Vbus Drop 

USB 2.0 Specification, Section 7.2.2
USB 3.x Specification, Section 11.4.2
On-The-Go and Embedded Host Supplement to the USB Revision 2.0 Specification, Section 4.2.1
Battery Charging Specification, Revision 1.2, Section 4.2.1
Vbus up to 5.5V ECN

The voltage drop test is a DC measurement that can be done with a regulare DMM or Oscilloscope by measuring the voltage over Vbus and GND on a fixture. 

Drop load DMMDrop load scope

It's however too often products fail these requirements that cause serious problems in the market. The problems only increase now more devices taking more current for charging their batteries over USB. 

For each downstream port Vbus should be measured without load and with all ports loaded with the worst case load. The voltage should never exceed the 5.5V. How much the load is for each port and how much the voltage may drop (Vbus min) depend on the following:  

Downstream port under test
Load (mA) Vbus min (V) (*)
USB 2.0 Bus-Powered hub 100 4.4
USB 2.0 Self-Powered hub 500 4.75
USB 3.x Self-Powered hub 900 4.75
PC USB 2.0 Host system 500 4.75
PC USB 3.x Host system 900 4.75
Embedded Host & OTG- A USB 2.0 low power (TPL Imax <100mA) TPL (**) 4.4
Embedded Host & OTG- A USB 2.0 high power (TPL Imax >=100mA) TPL (**) 4.75
Embedded Host & OTG- A USB 3.x  TPL (**) 4.75
BC 1.2 CDP capable hub, host embedded or host port 1500 4.75
Drop table

(*) The Vbus min values of the above table are DC values and not take transient voltage into account.
(**) The maximum load for an Embedded host & OTG- A is depending on the TPL.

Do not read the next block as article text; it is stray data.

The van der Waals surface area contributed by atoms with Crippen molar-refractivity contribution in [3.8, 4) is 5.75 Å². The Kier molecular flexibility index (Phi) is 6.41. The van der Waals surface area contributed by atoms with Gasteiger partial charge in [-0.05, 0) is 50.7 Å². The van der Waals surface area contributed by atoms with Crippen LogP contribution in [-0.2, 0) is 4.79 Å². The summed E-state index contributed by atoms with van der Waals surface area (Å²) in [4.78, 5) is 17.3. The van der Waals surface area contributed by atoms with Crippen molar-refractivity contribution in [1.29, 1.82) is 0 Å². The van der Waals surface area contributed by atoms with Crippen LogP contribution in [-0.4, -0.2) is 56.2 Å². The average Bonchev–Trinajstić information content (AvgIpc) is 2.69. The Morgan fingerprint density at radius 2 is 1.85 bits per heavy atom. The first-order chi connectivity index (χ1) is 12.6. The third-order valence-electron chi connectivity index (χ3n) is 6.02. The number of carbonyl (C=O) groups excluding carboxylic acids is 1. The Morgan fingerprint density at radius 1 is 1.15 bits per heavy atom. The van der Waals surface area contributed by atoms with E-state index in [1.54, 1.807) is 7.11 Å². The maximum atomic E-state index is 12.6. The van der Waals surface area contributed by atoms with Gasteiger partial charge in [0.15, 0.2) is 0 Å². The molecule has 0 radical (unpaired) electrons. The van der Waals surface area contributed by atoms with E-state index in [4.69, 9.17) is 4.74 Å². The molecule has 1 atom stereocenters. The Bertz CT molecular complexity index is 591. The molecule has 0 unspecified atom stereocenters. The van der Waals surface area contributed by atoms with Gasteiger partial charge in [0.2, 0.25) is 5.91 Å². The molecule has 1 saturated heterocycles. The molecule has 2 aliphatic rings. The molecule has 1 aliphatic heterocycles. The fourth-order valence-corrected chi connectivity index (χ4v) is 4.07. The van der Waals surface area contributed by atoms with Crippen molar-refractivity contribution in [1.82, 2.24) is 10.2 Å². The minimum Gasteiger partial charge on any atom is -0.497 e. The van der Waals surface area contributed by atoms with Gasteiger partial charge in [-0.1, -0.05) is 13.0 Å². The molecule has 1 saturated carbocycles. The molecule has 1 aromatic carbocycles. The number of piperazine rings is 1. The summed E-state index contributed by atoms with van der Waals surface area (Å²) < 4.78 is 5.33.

When doing the measurement take the cable resistance / voltage drop into account what can be significant with high currents. For example if you have 0.25Ohm resistance for cable and connectors and a current of 900mA you will have a voltage drop of 0.225V. Therefore the measurment should be done as near to the A-Receptacle as possible and if accessible you can measure at the A-receptacle Vbus/GND soldering pad. Measuring at the A-receptacle is the location the USB specifications define to measure but since this often too difficult to access you probably use a fixture and maybe also a cable in between, know that these will give some additional voltage drop.

Keep the following item in mind for drop for testing:
- When measuring Vbus stress the host or hub with compound device in it's worst case power consumption.
- During testing use the power supply that is used in the market and when changing the power supply re-test Vbus drop.
- Many devices on the market take more current then allowed so it's advisable to take more margin and therefore test with loads.
- Many self powered hubs also operate in bus-powered mode but not claim this via their descriptor for those hubs it's not possible for to pass the Vbus drop test when loading multiple downstream ports accordingly to the above table.
- Use the official approved USB-IF fixture can be found in the shop. 

More info:

USB-IF drop droop procedure

    The USB-IF procedure is using the resisitive load approach what is typial not the worst current load. A better approach would be using a current source to load Vbus and use Vbus load sense cables to do an accurate measurement.

    Here more details on how to do a better measurement.

    Maximum allowed worst case scenario within spec:
    USB 2.0 

    USB 3.x